© Matt Strassler, [March 15, 2014]
Here and in the linked articles below, you will find the history of the universe — or more precisely, the part of the history that we know, or at least strongly suspect — and even more precisely, not of the whole universe but rather just the part of the universe (called, on this website, “the observable patch of the universe“) that we can observe today, with many different types of telescopes. We don’t know anything about what lies outside the observable patch; the universe may extend on and on, and many parts of it, perhaps the vast majority of it, may be very different from the observable patch.
[So far] I have written articles on three periods of the universe.
- The most recent period is called the Hot Big Bang.
- Previous to this may have been a period called Inflation.
- Here’s what we know about what happened before inflation.
We got more evidence in favor of inflation on March 18th, 2014. This evidence did not stand up under heavy scrutiny and is now discredited.
Here on this page are some general, overall comments on the history.
Despite the fact that almost every popular description of the universe’s history says that “The Universe began with a Big Bang”, it has been known for decades that this statement is highly ambiguous, misleading, and in some ways wrong.
First, the Big Bang is not an explosion (despite the name, and despite hordes of books and videos and TV programs that say or imply otherwise.) It involves an expansion of space itself. See here for more details.
Second, the Big Bang theory does not tell you about the beginning of the universe; it never did. It simply says that at some moment long ago, the part of the universe in which we now live was extremely hot, dense, and almost uniform, full of a dense soup of particles, and in the process of expanding and cooling. Here’s more about that time. (We know it was hot enough to destroy atomic nuclei, and probably quite a bit hotter than that; but we don’t know the maximum temperature. [
After BICEP2’s new measurement, we have evidence for a maximum possible temperature. This measurement did not hold up under scrutiny.]) With these assumptions you can solve Einstein’s equations for gravity and figure out what happened after that time. Any guesses as to what happened before that time are just that: guesses. Many people have made scientifically-sound guesses, which is perfectly respectable activity for scientists. But unfortunately many articles/videos/images made for the public do not distinguish what scientists can calculate, predict and measure about the forward progress about the Big Bang — robust knowledge — from the guesswork that at some point sets in when we try to figure out what might have happened in the earlier stages of the universe, by trying to run the Big Bang backward. In my view, knowledge and guesswork should always be carefully distinguished in describing science to the public; unfortunately, in my experience, they rarely are. (Even Stephen Hawking’s books and videos fail to do this; the same is true of those by Michio Kaku and others. I would really like to encourage my colleagues to change this pattern.)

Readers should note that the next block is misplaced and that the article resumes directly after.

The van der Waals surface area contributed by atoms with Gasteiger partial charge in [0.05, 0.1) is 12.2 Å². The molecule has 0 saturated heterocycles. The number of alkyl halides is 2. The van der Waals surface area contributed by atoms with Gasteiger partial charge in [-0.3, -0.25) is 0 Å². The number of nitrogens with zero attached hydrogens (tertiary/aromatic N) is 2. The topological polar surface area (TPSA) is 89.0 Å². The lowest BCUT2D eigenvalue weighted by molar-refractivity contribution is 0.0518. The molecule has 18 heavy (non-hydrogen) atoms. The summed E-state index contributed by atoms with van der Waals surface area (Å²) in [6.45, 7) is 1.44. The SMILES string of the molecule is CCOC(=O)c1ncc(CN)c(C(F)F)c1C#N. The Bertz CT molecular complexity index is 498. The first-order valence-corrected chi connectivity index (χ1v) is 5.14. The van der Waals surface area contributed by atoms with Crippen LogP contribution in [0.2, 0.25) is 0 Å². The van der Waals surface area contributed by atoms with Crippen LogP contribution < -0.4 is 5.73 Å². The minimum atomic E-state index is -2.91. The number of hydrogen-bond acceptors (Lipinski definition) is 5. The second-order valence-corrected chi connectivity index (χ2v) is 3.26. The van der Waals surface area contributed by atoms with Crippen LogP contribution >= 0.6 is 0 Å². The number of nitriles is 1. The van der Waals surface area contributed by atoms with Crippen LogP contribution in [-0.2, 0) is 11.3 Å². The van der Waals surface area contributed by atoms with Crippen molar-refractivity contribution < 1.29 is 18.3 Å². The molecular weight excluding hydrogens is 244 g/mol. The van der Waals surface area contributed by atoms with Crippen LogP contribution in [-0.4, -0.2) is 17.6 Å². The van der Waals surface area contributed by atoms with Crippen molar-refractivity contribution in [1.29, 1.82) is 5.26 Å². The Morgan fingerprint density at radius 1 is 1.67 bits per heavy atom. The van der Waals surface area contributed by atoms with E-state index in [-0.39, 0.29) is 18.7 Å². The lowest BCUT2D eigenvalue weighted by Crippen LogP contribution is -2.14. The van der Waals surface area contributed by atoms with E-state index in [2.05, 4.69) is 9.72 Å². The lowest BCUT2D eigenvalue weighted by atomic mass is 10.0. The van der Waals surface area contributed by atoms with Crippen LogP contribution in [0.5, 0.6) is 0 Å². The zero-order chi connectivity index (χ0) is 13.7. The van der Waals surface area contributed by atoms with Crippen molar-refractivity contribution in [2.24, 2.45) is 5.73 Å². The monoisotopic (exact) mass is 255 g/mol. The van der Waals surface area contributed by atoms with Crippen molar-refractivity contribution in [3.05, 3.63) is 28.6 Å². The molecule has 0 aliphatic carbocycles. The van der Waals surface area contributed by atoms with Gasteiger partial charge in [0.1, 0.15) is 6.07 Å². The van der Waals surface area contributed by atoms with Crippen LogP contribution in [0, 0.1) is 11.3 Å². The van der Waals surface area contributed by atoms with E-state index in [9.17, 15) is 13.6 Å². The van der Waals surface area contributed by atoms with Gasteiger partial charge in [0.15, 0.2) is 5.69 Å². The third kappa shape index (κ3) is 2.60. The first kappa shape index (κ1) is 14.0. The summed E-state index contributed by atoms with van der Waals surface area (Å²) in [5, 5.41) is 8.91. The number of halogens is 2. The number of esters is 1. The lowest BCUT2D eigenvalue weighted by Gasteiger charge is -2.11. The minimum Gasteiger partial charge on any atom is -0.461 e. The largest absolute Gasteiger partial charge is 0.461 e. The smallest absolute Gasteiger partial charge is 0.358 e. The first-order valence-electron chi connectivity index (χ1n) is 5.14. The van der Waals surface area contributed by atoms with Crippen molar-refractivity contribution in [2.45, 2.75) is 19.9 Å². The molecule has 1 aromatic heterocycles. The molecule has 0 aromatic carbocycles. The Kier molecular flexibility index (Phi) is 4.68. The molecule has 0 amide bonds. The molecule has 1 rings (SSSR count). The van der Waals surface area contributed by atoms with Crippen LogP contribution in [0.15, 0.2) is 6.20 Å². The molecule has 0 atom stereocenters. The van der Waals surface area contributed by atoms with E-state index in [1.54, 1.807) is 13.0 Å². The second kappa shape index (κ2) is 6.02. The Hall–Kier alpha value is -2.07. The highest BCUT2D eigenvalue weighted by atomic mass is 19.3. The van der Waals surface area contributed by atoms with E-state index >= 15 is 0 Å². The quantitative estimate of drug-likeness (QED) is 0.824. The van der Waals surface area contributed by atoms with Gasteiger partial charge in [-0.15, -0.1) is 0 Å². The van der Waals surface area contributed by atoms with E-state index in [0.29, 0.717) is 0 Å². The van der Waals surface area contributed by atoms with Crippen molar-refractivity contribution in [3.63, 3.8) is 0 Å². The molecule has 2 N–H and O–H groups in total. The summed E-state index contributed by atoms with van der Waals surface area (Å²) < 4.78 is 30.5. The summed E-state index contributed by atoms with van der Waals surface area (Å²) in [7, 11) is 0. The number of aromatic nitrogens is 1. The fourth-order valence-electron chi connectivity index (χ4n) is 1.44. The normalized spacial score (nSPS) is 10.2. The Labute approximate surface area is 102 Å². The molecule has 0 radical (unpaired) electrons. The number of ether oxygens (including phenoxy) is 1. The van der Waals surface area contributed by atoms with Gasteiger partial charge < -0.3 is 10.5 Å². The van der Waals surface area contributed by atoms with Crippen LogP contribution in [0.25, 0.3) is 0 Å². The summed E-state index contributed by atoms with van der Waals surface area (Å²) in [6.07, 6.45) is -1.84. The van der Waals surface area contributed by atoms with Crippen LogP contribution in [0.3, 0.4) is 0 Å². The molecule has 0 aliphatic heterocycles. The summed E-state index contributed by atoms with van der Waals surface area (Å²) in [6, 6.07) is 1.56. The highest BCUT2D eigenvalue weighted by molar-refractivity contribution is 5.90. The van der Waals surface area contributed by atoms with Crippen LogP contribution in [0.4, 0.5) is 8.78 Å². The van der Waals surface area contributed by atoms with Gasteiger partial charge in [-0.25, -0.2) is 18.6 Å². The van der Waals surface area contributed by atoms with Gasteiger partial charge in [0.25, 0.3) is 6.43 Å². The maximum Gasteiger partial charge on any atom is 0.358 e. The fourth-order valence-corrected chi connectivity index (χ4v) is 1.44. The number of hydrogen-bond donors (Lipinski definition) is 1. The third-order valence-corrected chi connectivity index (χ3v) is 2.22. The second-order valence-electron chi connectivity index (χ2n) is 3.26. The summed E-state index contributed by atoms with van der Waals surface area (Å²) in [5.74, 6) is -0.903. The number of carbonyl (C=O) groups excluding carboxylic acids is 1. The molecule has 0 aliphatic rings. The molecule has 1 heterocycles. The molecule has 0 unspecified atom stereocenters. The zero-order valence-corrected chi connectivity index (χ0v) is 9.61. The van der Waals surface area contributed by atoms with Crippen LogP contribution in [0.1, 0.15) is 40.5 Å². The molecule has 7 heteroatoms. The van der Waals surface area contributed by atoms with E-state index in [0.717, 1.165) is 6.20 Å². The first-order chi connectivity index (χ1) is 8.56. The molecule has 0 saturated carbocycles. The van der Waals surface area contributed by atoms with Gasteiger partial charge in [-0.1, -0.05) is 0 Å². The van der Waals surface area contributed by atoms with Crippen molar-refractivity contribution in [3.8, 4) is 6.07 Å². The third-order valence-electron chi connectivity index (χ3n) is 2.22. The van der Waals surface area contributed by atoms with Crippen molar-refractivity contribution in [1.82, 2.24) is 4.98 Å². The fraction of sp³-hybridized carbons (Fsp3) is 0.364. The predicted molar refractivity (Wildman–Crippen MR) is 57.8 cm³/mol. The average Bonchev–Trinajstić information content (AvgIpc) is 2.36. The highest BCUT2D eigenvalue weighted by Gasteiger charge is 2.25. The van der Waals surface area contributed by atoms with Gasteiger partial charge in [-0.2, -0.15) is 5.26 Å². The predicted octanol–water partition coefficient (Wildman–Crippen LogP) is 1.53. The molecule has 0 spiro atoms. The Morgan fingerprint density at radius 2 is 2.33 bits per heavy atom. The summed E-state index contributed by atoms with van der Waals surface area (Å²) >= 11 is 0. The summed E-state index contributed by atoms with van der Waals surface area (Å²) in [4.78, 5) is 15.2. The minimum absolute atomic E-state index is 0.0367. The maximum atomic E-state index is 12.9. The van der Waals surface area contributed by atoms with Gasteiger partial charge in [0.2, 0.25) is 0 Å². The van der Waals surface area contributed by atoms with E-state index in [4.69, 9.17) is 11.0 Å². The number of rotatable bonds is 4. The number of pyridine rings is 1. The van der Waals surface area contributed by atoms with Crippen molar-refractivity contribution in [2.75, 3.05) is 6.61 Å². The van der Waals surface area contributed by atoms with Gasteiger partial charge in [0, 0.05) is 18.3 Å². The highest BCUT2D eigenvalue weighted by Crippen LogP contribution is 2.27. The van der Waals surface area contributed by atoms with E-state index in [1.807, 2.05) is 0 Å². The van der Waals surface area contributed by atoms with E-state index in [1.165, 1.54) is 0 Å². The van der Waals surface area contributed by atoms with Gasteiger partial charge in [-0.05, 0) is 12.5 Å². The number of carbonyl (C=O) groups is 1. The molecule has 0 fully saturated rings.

Third, the modern Big Bang theory inserts a period of inflation before the time when the region of the universe in which we live became hot. Inflation is explained here. Whether you say inflation is part of the Big Bang, or you say the Big Bang begins after inflation, is simply a matter of definition (see the end of the Inflation article). The really important thing about inflation is that during inflation the universe’s expansion was vastly more rapid than it was in the subsequent periods, and also, the universe was extremely cold during that period. Let me say that again: it was expanding extremely rapidly, and it was deathly cold. Bar from your brain any notion that the expansion of the universe inevitably has something to do with it being hot. The Big Bang is not like an explosion, no matter how you define it.
[Note added: I have to say that I regret that I wrote the previous paragraph this way. There’s a quantum subtlety with the previous remark, and I’ve obscured it. During inflation the universe is maximally empty, cold and dark — as empty, cold and dark as an inflating universe can become. But “extremely” is not a good term here… it’s too definitive. The problem is that there’s a complicated and very subtle effect from quantum fluctuations, one that deserves an article on its own, which I’ll try to write soon.]
Fourth, although people have made scientific guesses about what might have preceded inflation — or whether inflation has a beginning at all — no one knows. That’s where our knowledge completely disappears. Indeed, please remember we’re not even yet sure inflation occurred, though evidence has been growing in recent years.
Today, we live roughly 13.7 billion (13,700,000,000) years after the start of the Hot Big Bang. Notice I don’t say that “the universe is 13.7 billion years old” or that “the beginning of the universe was 13.7 billion years ago”… we don’t know that. What we do know is just that the Hot Big Bang began 13.7 billion years ago — but we don’t know if that moment was close to the beginning of the universe as a whole, or anything about what that beginning might have been like, if there even was a beginning.